Art on Campus and Its Public

 

Art on Campus and Its Public

Museum Studies Intern at the University of Pittsburgh, Art on Campus Project- Spring 2020

 

Though people walk by public works of art every day, information about them is often not easily accessible to the average passerby. Many people come to recognize works of public art based only on their appearance, but have no means to easily understand their history, origin, and significance of its particular location. I wanted to learn more about how the general public experiences art, while working on a project that will make information more accessible.

This past semester, as part of the Art on Campus project at the University of Pittsburgh, I collected information about public art on campus to contribute to a database and public website. Because many of the pieces we looked at were quite old, and data on them was not standardly catalogued, much of the research I completed was archival. I utilized many old newspaper articles and announcements. Much of the information I discovered will be included on a future website, detailing the public art on Pitt’s campus. This will be useful for future artistic endeavors and tours, and the average person who wants to engage with art in an easily accessible and digestible way.

At the start of this project, I was intrigued- though I pass public works of art on Pitt’s campus every day and have interest in them, I hadn’t learned much about them. Outside of Lawrence Hall is a work that, prior to this project, I only knew as the “metal spaceship-esque sculpture.” However, after completing background research on this specific piece, I came to learn its incredible origin. Ode to Space (pictured above) is actually a memorial sculpture to the late Chancellor Litchfield. The artists, Virgil Cantini, has multiple works of art on Pitt’s campus and actually created the University’s Department of Studio Arts. It is eye-opening to consider the works of art surrounding you, their history, and their creation.

Another aspect of launching this project on campus was not only to think to the past to learn the history of many works, but also to think towards the future of public art on campus. At the start of the term, handouts were distributed around Oakland that asked what kind of public art people wanted to see on campus. It is crucial to gain feedback from the people who will be facing these works every day, and that they are representative of everyone’s lived experiences.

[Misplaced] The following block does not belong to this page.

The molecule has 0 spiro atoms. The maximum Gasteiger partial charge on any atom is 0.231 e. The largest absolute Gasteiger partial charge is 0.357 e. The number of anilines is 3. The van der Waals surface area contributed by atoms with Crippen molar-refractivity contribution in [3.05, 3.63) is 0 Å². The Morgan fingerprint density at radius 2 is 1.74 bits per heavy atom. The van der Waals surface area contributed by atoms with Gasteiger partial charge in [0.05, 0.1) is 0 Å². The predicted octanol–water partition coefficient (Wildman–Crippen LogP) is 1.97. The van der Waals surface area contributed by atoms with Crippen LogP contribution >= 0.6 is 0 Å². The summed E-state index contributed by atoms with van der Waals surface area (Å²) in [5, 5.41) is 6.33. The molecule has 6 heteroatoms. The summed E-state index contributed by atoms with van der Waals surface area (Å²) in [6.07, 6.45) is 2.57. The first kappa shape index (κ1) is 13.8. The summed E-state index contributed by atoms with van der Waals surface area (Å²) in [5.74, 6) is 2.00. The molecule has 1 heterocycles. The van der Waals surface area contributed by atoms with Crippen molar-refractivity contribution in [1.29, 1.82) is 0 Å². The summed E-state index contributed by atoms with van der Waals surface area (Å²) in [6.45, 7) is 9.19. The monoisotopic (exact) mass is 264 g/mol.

As the community on Pitt’s campus changes, it’s vital that the type of art and artists present on campus changes, as well. As a student who is also studying Political Science, Sociology, and Gender, Sexuality, and Women’s Studies, understanding how power dynamics, social relations, and identities interact with each other is imperative, and the types of artwork that are on display for the general public highlight what we as a community deem important. Throughout this project, I learned that most of the public works of art currently on Pitt’s campus were created by white men. Moving forward, I think that it is of utmost importance to consider what it means to have artists of backgrounds that are representative of their audiences create pieces of art that are so highly visible, in this case within the Pitt community.

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  • Academic Interns
  • Undergraduate Work